May 2009

  • May 13, 2009
    Guest Post

    by Alex Kreit, assistant professor of law and director of Center for Law and Social Justice at Thomas Jefferson School of Law in San Diego, Calif. Kreit is author of a recent ACS Issue Brief, "Toward a Public Health Approach to Drug Policy."


    Last Thursday, the Senate approved the nomination of Gil Kerlikowske to head the Office of National Drug Control Policy (ONDCP)-a position commonly referred to as "drug czar." With issues like the economy and national security looming large, drug policy is not the high profile issue it once was in the late 1980's and early 1990's when, at one point, 64 percent of Americans listed drugs as the country's "greatest problem."

    But, while drug abuse may not be the most pressing issue we face today, Kerlikowske will be taking office in the midst of an unprecedented shift in attitude among both policy-makers and the public opinion about our nation's drug policy. Since the beginning of 2009 alone, we've seen the Latin-American Commission on Drugs and Democracy led by three former Latin American Presidents (from Bolivia, Columbia, and Mexico) issue a report calling the war on drugs a "failed war," a proposal by Senator Jim Webb to create a blue-ribbon commission with an eye toward overhauling our criminal justice system, and the introduction of legislation in California to tax and regulate marijuana like alcohol. And, within just the past week California Gov. Arnold Schwarzenegger said "it's time for a debate" about legalizing marijuana, and a Zogby poll found that 52% of voters nationwide support marijuana legalization. 

    In short, evidence is mounting that Americans want to put an end to our nearly forty-year failed war on drugs.

    The question for Kerlikowske (right) and Obama will be whether they decide to take the lead in reforming drug policy or leave the task to the next administration.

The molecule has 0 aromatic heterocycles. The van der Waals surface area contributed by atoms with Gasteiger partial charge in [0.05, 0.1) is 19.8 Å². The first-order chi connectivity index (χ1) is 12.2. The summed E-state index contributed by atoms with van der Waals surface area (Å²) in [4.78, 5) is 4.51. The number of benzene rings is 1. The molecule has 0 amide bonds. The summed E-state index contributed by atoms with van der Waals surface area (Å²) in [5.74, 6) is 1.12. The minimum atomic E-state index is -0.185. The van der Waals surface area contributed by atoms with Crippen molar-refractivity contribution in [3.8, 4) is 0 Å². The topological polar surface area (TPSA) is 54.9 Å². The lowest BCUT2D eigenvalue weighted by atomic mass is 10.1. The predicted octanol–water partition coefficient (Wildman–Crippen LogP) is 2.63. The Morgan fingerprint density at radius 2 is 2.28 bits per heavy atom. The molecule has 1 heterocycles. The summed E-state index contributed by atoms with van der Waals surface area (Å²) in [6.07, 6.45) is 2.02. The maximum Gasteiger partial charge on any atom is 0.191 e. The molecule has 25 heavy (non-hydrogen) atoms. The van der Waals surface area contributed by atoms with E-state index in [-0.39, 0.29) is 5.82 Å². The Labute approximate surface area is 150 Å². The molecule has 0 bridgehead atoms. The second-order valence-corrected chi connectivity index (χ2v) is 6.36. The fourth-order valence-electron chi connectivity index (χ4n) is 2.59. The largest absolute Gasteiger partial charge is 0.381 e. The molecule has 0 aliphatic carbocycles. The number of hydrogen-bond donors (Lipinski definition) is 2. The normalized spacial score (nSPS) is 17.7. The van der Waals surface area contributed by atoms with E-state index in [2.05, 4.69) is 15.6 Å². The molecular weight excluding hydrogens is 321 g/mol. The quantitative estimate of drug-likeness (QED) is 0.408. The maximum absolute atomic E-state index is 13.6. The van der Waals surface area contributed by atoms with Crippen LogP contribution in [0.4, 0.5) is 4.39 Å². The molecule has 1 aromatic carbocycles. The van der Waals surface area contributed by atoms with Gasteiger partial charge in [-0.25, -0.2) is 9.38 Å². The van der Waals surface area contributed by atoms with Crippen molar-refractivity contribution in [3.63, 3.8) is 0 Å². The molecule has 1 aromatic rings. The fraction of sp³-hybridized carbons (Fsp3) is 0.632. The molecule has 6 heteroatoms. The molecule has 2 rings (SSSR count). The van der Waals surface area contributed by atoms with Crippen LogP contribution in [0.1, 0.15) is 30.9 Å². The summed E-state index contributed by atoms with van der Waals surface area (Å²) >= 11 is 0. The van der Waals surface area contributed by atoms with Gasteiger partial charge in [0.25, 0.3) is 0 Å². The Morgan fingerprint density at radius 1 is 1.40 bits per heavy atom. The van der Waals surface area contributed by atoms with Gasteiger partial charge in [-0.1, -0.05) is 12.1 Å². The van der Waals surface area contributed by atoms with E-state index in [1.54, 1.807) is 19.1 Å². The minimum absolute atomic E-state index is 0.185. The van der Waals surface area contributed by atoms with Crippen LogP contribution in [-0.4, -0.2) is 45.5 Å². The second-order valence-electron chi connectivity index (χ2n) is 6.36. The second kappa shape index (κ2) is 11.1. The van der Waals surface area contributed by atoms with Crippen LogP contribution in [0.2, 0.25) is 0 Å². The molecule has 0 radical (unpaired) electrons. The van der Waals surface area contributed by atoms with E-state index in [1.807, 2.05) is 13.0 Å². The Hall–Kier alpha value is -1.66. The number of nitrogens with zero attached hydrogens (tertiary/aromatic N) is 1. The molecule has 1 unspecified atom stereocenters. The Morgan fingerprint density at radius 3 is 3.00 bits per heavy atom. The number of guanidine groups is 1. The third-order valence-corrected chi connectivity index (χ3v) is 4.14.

The early signs have been encouraging that President Obama does not plan to blindly follow the drug war policies of the past. Since taking office, Attorney General Eric Holder has said that the administration will no longer raid medical marijuana clubs in states with medical marijuana laws and his office has called on Congress

  • May 13, 2009

    Roll Call reports:

    As Senate Majority Leader Harry Reid (D-Nev.) moves to ease a backlog of executive branch nominations, he suggested on Tuesday that he does not have the votes to bring up President Barack Obama's pick to run the Department of Justice's Office of Legal Counsel.

    "Right now we're finding out when to do that," Reid said, responding to a question about the status of Indiana University law professor Dawn Johnsen's nomination to the Justice post. "We need a couple Republican votes until we can get to 60."

    According to the Washington Monthly, "this is just ridiculous." [Emphasis and links theirs.]

    Let's also take a moment to note that Johnsen is an exceptional nominee, who is unquestionably qualified, and clearly deserves confirmation.

    That said, what kind of show is Harry Reid running here? His caucus has 59 members, and Sen. Dick Lugar of Indiana, a conservative Republican, has already endorsed Johnsen's nomination. We have Democratic senators who won't even let the president's choice for the OLC get a vote because she's pro-choice?